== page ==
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FiveThirtyEight

Politics

Since Washington, DC earned its first electoral votes in 1964, no Democrat has won the White House without carrying that jurisdiction. And yet, Hillary Clinton lost the District’s primary by 52 points. How can she claim to be electable if she can’t win in the most reliably Democratic Congressional District in the country?

There is a lot of flawed logic on both sides heading into the West Virginia primary. The fact is that Hillary Clinton and Barack Obama appeal to very different, and in fact somewhat opposite constituencies. As a result, there have been a number of Congressional Districts throughout the primaries in which one Democrat got absolutely clobbered by the other one.

Following are the worst-performing districts among the primary states in my database for each of Barack Obama and Hillary Clinton. These are the candidate’s head-to-head vote shares against one another, ignoring any votes for John Edwards and other candidates.

Worst Obama Districts
State CD Obama
Tennessee 4 20.9%
Arkansas 1 21.4%
Florida 19 21.4%
Alabama 4 23.8%
Arkansas 3 24.0%
California 34 24.8%
California 38 25.0%
Oklahoma 2 25.4%
California 32 25.6%
Pennsylvania 12 27.3%

Worst Clinton Districts
State CD Clinton
Illinois 2 12.5%
Illinois 1 13.0%
Illinois 7 15.3%
Virginia 3 19.5%
North Carolina 12 21.0%
Mississippi 2 22.5%
Pennsylvania 2 22.6%
South Carolina 6 22.8%
Alabama 7 23.1%
Georgia 13 23.2%

There are 312 Congressional Districts in my database. These are all the primary states that have released their vote totals by Congressional District. Of those 312 CDs, there are 23 in which Barack Obama received less than 30 percent of the two-way vote (meaning he lost to Clinton by at least 40 points). And there are 21 in which Hillary Clinton received less than 30 percent of the two-way vote. Lopsided results in individual Congressional Districts are nothing new; this has been taking place since the very beginning of the primary campaign.

To some extent these advantages and disadvantages will carry into the general election, and to some extent they will not. The problem for Barack Obama is that West Virginia has only three Congressional Districts. All of them are quite similar to one another. And they are also quite similar to some of the worst-performing districts you see on the list above. PA-12, which ranks 10th on his list, shares a border with West Virginia. So do OH-6, where he received 27.6 percent of the two-way vote, PA-18, where he received 34.3 percent, and VA-9, where he received 35.2 percent.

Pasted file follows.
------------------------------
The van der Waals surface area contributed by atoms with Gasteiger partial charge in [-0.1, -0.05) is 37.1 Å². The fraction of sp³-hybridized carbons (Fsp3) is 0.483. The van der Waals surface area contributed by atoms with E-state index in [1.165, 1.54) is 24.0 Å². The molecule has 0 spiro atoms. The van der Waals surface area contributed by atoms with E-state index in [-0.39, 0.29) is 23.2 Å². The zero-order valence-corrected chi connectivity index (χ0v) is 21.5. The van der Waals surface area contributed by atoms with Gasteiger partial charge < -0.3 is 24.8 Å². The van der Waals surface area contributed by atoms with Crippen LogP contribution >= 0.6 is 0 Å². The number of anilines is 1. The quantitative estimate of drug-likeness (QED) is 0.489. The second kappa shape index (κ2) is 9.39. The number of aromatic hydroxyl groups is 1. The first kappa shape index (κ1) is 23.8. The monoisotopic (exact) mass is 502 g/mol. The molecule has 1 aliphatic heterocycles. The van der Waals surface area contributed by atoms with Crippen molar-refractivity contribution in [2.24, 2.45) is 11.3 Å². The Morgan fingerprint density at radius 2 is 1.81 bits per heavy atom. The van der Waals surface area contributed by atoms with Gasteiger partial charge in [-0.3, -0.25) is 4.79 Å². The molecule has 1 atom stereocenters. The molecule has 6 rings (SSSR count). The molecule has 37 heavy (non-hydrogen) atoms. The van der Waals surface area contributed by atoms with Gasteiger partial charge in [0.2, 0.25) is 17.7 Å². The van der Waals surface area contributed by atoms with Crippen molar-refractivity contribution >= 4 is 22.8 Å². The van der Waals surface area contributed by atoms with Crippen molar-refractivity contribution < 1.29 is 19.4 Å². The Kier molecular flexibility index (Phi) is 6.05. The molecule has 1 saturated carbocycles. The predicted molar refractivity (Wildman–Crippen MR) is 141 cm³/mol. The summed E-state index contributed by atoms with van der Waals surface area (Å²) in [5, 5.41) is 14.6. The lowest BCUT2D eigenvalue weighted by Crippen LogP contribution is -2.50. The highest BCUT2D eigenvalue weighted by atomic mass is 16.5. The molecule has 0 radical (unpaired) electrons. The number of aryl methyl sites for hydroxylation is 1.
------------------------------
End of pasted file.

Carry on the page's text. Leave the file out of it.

Barack Obama is going to get absolutely clobbered by Hillary Clinton tonight. But unless Clinton’s margin is really extraordinary — or Obama keeps it closer than expected — this won’t really tell us anything new. No, Barack Obama won’t carry West Virginia against John McCain. And yes, Hillary Clinton very well might. But this has been an open secret since at least February, when SurveyUSA polling showed Barack Obama trailing John McCain by 18 in West Virginia, and Hillary Clinton leading him by 5. Obama can draw a pretty good electoral map without West Virginia, just as Clinton can draw a good one without Colorado.

I had noticed that my model had tended to overpredict Obama’s performance in West Virginia type of districts. So I did some digging for additional relationships in the data, and came across a couple of new variables as a result. Let me describe those briefly here.

“Gay” is the percentage of households in that district that are occupied by same-sex partners. The Census Bureau does not track data on sexual orientation, but it does ask for the relationship status of all adults in the household, so this is the next best thing. Barack Obama performs better in districts with a higher number of same-sex partner households. This might seem counterintuitive, because Clinton, and not Obama, has tended to perform better with gay voters themselves. But it’s not the gay voters that are the important factor, so much as the neighborhoods in which they live. Richard Florida has found that this variable serves as a proxy for a whole number of other things, such as tolerance, and the presence of high-tech and “creative class” industries. It also appears to be a proxy for Obama’s support.